Nemo finds its predator

Rising carbon emissions muddle smelling ability of small fish

By Salonie Chawla
Published: Sunday 15 August 2010

imageHOW do small fish survive predators lurking in the deep ocean?

Nature has its way of cautioning them. Species of fish, like mackerel, clownfish and damselfish, have a heightened sense of smell to detect threats and find shelter. Not for long though.

Scientists from James Cook University in Australia said high levels of carbon dioxide (CO2) dissolved in seawater are muddling the smelling ability of fish so much that instead of swimming away, it gets attracted to the odour of its predator. The team led by marine scientist Philip Munday recently studied the impact of high CO2 levels on clownfish and damselfish. They reared the larvae in aquariums with four different levels of CO2: one with an ideal level of 390 parts per million (ppm) and the others with 550, 700 and 850 ppm of CO2.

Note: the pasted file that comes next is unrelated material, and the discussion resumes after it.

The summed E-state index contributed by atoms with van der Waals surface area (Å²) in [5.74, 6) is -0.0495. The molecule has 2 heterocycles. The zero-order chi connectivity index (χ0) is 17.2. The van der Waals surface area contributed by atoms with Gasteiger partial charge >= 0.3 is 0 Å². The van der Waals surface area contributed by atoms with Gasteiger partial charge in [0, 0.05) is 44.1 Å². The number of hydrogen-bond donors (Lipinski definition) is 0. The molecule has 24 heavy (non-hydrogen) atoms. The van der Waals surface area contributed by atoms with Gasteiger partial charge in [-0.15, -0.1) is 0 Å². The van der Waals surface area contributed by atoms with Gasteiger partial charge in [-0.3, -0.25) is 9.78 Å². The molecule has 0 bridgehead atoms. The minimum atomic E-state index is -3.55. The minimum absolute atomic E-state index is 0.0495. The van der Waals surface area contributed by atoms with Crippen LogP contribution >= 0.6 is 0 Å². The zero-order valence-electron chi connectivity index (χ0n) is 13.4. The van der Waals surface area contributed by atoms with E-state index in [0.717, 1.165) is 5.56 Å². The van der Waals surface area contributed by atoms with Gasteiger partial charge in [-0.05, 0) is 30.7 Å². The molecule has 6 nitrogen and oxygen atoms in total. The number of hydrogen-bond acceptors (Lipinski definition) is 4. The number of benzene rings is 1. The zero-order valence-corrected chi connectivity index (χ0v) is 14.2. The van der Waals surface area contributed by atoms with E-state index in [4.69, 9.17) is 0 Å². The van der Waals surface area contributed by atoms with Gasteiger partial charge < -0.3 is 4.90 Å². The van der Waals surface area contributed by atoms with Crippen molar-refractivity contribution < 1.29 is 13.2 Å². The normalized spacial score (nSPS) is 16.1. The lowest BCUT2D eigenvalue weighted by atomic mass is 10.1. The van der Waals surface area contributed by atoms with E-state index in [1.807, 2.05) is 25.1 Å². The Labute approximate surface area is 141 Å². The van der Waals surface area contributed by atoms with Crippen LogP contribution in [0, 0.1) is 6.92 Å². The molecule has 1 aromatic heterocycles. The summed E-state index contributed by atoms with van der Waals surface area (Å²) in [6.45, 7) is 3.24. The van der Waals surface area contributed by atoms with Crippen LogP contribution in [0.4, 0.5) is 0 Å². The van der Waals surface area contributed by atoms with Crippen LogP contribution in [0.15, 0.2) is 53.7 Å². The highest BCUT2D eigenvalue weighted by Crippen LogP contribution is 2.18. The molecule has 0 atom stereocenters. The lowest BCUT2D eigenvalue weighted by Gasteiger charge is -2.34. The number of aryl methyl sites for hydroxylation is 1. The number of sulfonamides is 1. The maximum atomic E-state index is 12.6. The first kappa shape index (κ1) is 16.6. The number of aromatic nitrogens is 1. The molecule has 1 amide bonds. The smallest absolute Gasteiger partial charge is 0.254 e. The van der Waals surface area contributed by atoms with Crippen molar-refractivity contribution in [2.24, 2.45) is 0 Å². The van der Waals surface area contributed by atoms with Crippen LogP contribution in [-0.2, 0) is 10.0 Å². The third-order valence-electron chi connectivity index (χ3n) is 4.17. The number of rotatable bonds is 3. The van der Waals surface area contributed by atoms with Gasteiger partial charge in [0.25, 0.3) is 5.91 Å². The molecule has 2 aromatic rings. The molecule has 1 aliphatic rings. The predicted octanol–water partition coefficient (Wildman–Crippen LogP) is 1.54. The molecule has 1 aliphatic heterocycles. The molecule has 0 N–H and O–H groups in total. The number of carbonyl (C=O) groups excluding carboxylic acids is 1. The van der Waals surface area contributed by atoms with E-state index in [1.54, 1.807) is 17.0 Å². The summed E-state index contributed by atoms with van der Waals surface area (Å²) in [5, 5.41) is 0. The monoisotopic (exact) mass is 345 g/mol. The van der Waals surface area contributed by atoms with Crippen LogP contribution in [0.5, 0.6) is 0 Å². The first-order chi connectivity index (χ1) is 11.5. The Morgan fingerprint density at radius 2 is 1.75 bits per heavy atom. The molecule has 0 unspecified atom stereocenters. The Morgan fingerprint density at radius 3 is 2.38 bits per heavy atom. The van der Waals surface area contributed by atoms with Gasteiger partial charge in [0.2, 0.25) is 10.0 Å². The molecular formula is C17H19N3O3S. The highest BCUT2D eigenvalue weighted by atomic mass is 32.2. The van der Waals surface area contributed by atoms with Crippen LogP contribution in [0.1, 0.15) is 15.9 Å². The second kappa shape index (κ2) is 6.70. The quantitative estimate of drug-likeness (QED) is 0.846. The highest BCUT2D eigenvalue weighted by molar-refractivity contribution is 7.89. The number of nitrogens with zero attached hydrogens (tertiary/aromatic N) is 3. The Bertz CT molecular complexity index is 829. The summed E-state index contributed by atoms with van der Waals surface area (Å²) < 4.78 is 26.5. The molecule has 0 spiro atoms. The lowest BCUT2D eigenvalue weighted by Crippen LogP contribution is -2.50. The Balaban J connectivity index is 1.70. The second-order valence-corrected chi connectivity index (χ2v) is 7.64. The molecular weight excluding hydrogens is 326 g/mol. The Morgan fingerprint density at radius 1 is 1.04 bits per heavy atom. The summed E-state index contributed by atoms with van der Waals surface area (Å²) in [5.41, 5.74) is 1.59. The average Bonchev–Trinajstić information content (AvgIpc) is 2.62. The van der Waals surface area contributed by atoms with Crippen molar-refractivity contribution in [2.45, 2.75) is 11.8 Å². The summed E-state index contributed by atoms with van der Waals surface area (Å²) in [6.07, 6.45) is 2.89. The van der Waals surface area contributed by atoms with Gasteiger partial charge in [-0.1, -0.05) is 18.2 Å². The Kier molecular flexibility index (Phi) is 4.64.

After rearing them for a few days, the fish were transferred to an aquarium with two inlets. One inlet brought in seawater and the other poured seawater with odour markers from predators. Fish from seawater with 390 ppm CO2 and that with 550 ppm avoided the predator odour stream. Fish reared in 700 ppm CO2 seawater initially avoided it, but later half of them lingered on in the stream. Those reared in 850 ppm CO2 spent most of their time in the stream with predator odour.

When the researchers released them to their natural habitat, fish reared in 850 ppm CO2 got attracted to predators and were eaten five to nine times more often than the others, the scientists said in the Proceedings of National Academy of Science on July 6. “High CO2 levels make seawater acidic and affect the smelling ability of the fish, which then show a risky behaviour,” said Munday.

Such change in the behaviour of smaller fish can affect their population and disturb the food web, said A A Nambi at M S Swaminathan Research Foundation in Chennai. High CO2 levels in seawater would suffocate marine animals and proliferate aquatic plants and algae, creating dead-zones, he said.

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